The Underwater Photographer of the Year contest is based in the UK, and Jenny Stock,
was named as British Underwater Photographer of the Year 2024 for her image “Star
Attraction”, which finds beauty in species of British wildlife that are often overlooked.
Exploring the west coast of Scotland, Stock explained “in the dark green depths my torch
picked out the vivid colours of a living carpet of thousands of brittle stars, each with a
different pattern. I was happily snapping away, when I spotted this purple sea urchin and I
got really excited.”
In the same contest, Portuguese photographer, Nuno Sá, was named ‘Save Our Seas
Foundation’ Marine Conservation Photographer of the Year 2024, with his photo ‘Saving
Goliath’, taken in Portugal. Sá’s photo shows beachgoers trying to save a stranded sperm
whale. The picture gives us hope that people do care and want to help the oceans, but also
warns us that bigger changes are needed. “The whale had been struck by a ship and its fate
was sealed,” explains Sá. “An estimated 20,000 whales are killed every year, and many more
injured, after being struck by ships-and few people even realise that it happens.”
More winning images can be found at www.underwaterphotographeroftheyear.com.
About Underwater Photographer of the Year
Underwater Photographer of the Year is an annual competition, based in the UK, that celebrates photography beneath the surface of the ocean, lakes, rivers and even swimming pools, and attracts entries from all around the world. The contest has 13 categories, testing photographers with themes such as Macro, Wide Angle, Behaviour and Wreck photography, as well as four categories for photos taken specifically in British waters. The winners were announced in an award ceremony in Mayfair, London, hosted by The Crown Estate. This year’s UPY judges were experienced underwater photographers Peter Rowlands, Tobias Friedrich and Dr Alexander Mustard MBE.
Header image: Underwater Photographer of the Year 2024 winner Alex Dawson
World’s Best Underwater Photographers Unveil Breathtaking Images at World Shootout 2023
The winners of the prestigious World Shootout 2023 underwater photography competition were announced at this year’s BOOT Show, captivating audiences at the world’s largest diving and water sports exhibition in Dusseldorf, Germany. Hundreds of photographers from 54 countries competed across nine categories, pushing the boundaries of creativity and technical skill.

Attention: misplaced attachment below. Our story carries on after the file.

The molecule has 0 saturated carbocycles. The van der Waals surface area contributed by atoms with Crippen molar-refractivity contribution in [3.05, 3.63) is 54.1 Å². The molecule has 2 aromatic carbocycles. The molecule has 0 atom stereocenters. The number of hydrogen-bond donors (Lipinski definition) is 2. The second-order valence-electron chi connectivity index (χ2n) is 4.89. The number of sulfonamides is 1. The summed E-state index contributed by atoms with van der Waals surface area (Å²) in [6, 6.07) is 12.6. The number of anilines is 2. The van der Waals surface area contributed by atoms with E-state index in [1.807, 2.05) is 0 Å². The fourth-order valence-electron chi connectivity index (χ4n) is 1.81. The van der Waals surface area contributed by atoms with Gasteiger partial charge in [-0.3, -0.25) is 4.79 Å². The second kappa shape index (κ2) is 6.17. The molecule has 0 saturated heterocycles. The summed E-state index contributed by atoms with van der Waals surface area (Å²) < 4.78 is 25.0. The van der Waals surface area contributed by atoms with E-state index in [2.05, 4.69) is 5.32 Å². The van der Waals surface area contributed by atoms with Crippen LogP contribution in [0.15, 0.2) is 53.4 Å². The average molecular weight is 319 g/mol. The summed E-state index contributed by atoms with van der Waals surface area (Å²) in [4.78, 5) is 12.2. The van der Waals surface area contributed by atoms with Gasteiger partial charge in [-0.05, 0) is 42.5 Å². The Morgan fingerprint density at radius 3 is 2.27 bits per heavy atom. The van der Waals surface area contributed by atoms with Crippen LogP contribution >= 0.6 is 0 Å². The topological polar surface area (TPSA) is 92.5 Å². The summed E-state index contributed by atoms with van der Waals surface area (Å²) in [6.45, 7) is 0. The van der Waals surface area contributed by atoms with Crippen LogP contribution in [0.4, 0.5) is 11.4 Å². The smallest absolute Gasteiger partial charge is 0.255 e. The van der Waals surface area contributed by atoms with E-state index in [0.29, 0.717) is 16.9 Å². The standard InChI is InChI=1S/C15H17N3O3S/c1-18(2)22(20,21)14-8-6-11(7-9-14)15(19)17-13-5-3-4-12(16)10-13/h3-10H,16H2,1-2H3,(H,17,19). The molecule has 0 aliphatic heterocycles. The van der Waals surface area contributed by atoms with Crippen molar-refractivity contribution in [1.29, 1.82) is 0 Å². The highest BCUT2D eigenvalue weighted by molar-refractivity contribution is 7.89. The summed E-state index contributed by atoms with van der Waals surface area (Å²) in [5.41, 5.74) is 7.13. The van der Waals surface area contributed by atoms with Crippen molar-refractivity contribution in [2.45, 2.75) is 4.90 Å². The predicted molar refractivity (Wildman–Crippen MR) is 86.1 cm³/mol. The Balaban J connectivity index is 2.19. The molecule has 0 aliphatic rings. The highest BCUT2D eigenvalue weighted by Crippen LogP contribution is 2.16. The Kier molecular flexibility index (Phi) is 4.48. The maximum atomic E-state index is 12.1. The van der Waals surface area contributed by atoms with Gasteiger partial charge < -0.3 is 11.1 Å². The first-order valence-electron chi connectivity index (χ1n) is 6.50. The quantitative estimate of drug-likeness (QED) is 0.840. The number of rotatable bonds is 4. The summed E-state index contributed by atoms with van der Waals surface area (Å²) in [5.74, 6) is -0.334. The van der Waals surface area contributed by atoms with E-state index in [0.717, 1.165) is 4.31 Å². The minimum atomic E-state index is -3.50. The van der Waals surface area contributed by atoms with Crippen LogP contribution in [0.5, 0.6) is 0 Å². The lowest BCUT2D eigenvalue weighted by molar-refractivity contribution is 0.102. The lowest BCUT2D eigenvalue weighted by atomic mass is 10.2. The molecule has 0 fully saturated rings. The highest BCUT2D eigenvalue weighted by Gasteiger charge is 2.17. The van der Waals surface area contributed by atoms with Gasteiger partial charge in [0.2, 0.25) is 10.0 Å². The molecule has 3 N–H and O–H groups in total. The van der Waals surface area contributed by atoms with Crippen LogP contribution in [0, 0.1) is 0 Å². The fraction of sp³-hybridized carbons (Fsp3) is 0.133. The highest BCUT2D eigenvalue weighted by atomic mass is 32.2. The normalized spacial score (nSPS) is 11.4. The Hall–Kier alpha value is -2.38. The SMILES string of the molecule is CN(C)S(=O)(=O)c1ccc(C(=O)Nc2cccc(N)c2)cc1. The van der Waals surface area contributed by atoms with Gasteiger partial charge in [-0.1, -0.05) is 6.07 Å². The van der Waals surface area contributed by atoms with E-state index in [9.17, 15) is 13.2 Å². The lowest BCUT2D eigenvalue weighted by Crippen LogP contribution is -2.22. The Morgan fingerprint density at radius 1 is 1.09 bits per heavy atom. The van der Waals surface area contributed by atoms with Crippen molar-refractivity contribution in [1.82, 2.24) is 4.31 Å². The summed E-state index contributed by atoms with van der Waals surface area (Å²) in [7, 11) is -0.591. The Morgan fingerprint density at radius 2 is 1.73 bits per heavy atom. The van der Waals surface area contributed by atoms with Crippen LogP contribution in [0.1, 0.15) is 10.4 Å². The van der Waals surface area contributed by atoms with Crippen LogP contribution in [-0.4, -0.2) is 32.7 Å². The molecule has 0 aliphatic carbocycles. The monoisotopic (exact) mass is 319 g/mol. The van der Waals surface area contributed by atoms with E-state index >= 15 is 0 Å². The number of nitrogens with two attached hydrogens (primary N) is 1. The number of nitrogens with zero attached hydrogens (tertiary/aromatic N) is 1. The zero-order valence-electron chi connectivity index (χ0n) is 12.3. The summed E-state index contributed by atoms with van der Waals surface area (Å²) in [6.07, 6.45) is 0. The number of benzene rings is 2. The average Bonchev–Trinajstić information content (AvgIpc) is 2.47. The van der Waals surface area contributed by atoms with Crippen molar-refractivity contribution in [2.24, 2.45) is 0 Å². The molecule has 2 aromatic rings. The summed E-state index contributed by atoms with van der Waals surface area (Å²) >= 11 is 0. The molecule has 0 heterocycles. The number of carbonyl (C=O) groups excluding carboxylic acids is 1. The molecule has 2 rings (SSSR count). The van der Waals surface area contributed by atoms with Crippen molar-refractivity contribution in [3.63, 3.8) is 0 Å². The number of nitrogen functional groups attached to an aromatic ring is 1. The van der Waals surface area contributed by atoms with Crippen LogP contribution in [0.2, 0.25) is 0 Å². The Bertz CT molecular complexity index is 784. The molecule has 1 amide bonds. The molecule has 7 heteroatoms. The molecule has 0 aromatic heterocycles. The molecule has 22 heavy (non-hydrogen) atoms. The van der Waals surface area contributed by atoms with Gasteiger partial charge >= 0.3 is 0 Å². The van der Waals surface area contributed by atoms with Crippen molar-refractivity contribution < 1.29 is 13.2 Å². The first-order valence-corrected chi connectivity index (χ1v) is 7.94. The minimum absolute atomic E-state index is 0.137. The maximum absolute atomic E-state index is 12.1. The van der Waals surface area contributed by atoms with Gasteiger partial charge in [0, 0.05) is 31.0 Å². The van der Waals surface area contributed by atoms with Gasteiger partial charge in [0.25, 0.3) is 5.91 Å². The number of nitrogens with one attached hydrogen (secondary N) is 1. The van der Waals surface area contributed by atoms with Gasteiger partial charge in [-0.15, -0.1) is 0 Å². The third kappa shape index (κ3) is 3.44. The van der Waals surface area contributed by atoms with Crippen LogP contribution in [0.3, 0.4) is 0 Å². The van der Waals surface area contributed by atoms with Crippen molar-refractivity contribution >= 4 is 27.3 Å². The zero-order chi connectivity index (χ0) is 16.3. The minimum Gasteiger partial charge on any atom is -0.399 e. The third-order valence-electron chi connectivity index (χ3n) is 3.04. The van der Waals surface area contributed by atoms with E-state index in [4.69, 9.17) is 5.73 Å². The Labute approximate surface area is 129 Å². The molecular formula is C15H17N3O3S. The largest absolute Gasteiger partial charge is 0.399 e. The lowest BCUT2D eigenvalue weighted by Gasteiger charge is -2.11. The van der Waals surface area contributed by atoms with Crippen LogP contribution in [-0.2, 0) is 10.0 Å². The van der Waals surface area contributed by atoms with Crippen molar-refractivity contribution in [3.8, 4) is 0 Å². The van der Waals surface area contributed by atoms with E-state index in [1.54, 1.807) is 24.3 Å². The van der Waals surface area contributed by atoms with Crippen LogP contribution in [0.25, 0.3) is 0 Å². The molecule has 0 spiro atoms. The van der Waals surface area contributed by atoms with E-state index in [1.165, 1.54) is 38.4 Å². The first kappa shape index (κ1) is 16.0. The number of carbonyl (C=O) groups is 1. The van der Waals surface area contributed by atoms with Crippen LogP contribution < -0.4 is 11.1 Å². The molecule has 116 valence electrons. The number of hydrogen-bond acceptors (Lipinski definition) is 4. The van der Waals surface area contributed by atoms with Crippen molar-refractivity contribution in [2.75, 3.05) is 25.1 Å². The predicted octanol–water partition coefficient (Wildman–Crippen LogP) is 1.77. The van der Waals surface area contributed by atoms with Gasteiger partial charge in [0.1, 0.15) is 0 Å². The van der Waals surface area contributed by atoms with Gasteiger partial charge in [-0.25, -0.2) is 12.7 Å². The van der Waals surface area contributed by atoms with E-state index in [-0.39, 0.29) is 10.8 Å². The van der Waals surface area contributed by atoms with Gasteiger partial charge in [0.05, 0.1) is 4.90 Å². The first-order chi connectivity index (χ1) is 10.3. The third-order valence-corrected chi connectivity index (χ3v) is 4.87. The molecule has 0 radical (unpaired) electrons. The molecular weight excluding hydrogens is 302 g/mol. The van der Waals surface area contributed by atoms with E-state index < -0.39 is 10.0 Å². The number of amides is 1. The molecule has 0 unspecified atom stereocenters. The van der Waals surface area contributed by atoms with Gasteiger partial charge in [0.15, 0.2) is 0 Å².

Grand Prize Winners
- Picture of the Year: Spanish photographer Eduardo Acevedo “secured” the top Honor with the prestigious prize the “boot Dusseldorf Director’s Prize, earning an Andromeda statuette and a €2,000 cash prize.
- Best 5 Images Portfolio: Luc Rooman from Belgium triumphed in this category, winning a dream 4-week diving trip for two to Papua New Guinea, valued at $18,900.
- Amateur Photographer: Alexandra Ceurvorst from the USA impressed the judges with her talent, taking home the 1,000 € cash prize award.
Celebrating Diversity and Innovation
This year’s competition saw 11,680 entries from 964 photographers, showcasing a remarkable spectrum of skills and perspectives. From the intricate wonders of Macro photography to the beauty of “Black Water”, the “Underwater Fashion” category added a touch of artistry and innovation, while the ever-important ” Environmental & Conservation” category served as a powerful reminder of the need to protect these fragile ecosystems.
Looking Ahead: AI and Ocean Conservation
World Shootout founder and producer David Pilosof unveiled an exciting addition for the 2024 competition: this year the Environmental category will be focusing on the impact of plastic on our oceans and future.
This category will embrace the potential of AI or other editing software as a tool to amplify the conservation message.
Entrants will submit campaigns of three original underwater photographs dealing with plastic pollution, along with their final AI assistance processing. This innovative approach encourages artistic expression while raising awareness about a critical environmental issue.
Explore the Stunning Collection
Discover the complete album of competition entries by clicking here.
For Low-resolution photos of finalist entries in eight categories, click here.